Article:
I wore them when I was a kid growing up in Mississippi, when I wasn’t wearing shorts. I went through a period of time when I was wearing pleated pants and trying to look like some kind of GQ guy. I was standing in front of a mirror one day and I just looked at my clothing and thought this doesn’t look like me. So I just got rid of that stuff and went out and bought some blue jeans. In some ways, it’s paying tribute to all the men and women of my grandparents’ age who from the early 1900s on through that saw so many changes in this country and helped build it into what it is now.
Tell us about your friendship with the Father of Bluegrass Music, Bill Monroe, and why you choose to interpret his signature mandolin style.
When I was about 15 or 16, I began hanging around a fellow that I met at a bluegrass festival who told me I should follow Bill Monroe because he was the foundation of all this music we were playing, and after you learn that, he said, you can move on to some other stuff you might want to do. I didn’t realize what a job that was going to be. At that point in time I was listening to a lot of Top 40 — Gordon Lightfoot, Cat Stevens, Creedence and BJ Thomas. When I got to listening to Monroe, he always sounded out of tune compared to those others, but my interest at that time was to play “hillbilly” music. I got a mandolin for Christmas when I was 15. Bill sounded easier than everybody else. He was a very straightforward individual, very emotional back in the day when it wasn’t considered usual for a man to cry in public. His music is all about heartbreak and hard times. I became a fan of the blues content of his music.
I have to ask you about your curation of oddball official days. What’s coming up that we shouldn’t miss?
They’re all on the internet. You can look them up. Today is International Body-Piercing Day and National Tapioca Day. Tomorrow is National Handshake Day, National Waffle Iron Day. The last day of the month is Drive Your Corvette to Work Day.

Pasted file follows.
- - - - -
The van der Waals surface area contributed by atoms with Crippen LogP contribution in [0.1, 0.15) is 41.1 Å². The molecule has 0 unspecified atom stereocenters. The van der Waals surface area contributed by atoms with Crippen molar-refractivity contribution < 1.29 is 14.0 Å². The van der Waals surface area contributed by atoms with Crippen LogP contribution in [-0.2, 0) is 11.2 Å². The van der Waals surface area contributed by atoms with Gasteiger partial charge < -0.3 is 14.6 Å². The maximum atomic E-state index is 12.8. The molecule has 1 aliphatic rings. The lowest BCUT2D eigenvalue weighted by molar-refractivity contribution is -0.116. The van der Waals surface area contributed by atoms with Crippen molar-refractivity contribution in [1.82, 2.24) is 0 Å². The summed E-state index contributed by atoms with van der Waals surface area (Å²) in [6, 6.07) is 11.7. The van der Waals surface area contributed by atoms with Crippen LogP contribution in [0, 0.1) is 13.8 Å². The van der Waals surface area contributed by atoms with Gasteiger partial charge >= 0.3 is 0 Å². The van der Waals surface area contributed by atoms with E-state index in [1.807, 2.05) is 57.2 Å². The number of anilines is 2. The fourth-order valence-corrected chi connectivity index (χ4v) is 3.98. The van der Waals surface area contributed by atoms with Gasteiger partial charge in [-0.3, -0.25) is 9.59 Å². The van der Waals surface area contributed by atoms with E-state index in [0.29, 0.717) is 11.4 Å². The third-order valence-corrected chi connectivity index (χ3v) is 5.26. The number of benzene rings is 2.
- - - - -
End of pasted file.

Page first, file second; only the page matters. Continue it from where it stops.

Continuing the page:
Recently in concert with fellow brother duet musician Joe Newberry, you played one of your own compositions, a hauntingly powerful song called “Death and Blues.” Where did that come from?
That was written by myself and Thomm Jutz, singer and songwriter in Nashville, who I met in 2019. He and his wife came over one day and were standing around in the garden. I told him that my granddaddy plowed with a horse and about some of the things he used to say. And Thomm said, “We ought to write that song.” And I said, “I don’t know how to write a song.” He said, “Well, you know, think about it. We can give it a try some time.” All of a sudden Covid hit and I had absolutely nothing to do, had to stay in the house like all the rest of us. About the same time a folder full of family history came to me from a relative in Texas. It was all about people I mostly knew or grew up around. I started writing songs about all that stuff to pass the time. My mother and her husband got Covid about Thanksgiving 2020, and Mom died on the second day of 2021. I couldn’t for the life of me shake it. I kept seeing this image from blues songs — “Blues come walking like a man.” I felt like Death had crept in and grabbed my mom and just kept going. The Blues was still there. The only way I could wrap my brain around it was to imagine those two, Death & Blues, as being two dark figures that walked into town one night, did their business and then left. The song is recorded but hasn’t been released yet.
Living so close to Nashville, you must be in demand as a sessions musician.
I just did a session for T-Bone within the past two months, a bunch of pre-records for a movie that they’re going to do, a crime thriller, Rivals of Amziah King, starring Matthew McConaughey that takes place in rural Oklahoma. Apparently, he’s supposed to play mandolin in this movie and it’s the first time he’s done any singing parts. I basically made some iPhone video lessons for him, keeping in mind that he doesn’t play that much. Doing stuff for T-Bone is always interesting because there’s no telling what it’s going to be. He does a lot of soundtrack stuff. The thing that I did for him prior to that was a rerecording of a song that [Bob] Dylan did. I basically went in and it was Dylan and T-bone and a bunch of other people that I really didn’t know that were already on the track and a couple of guys from Nashville. I just sat in a chair in the middle of the room and listened to the track and played along with it.
What‘s your next big project?
I’m currently transcribing all of Bill Monroe’s recorded output. I’m only midway through the “I”s. Bill has more than 500 songs in his recorded output.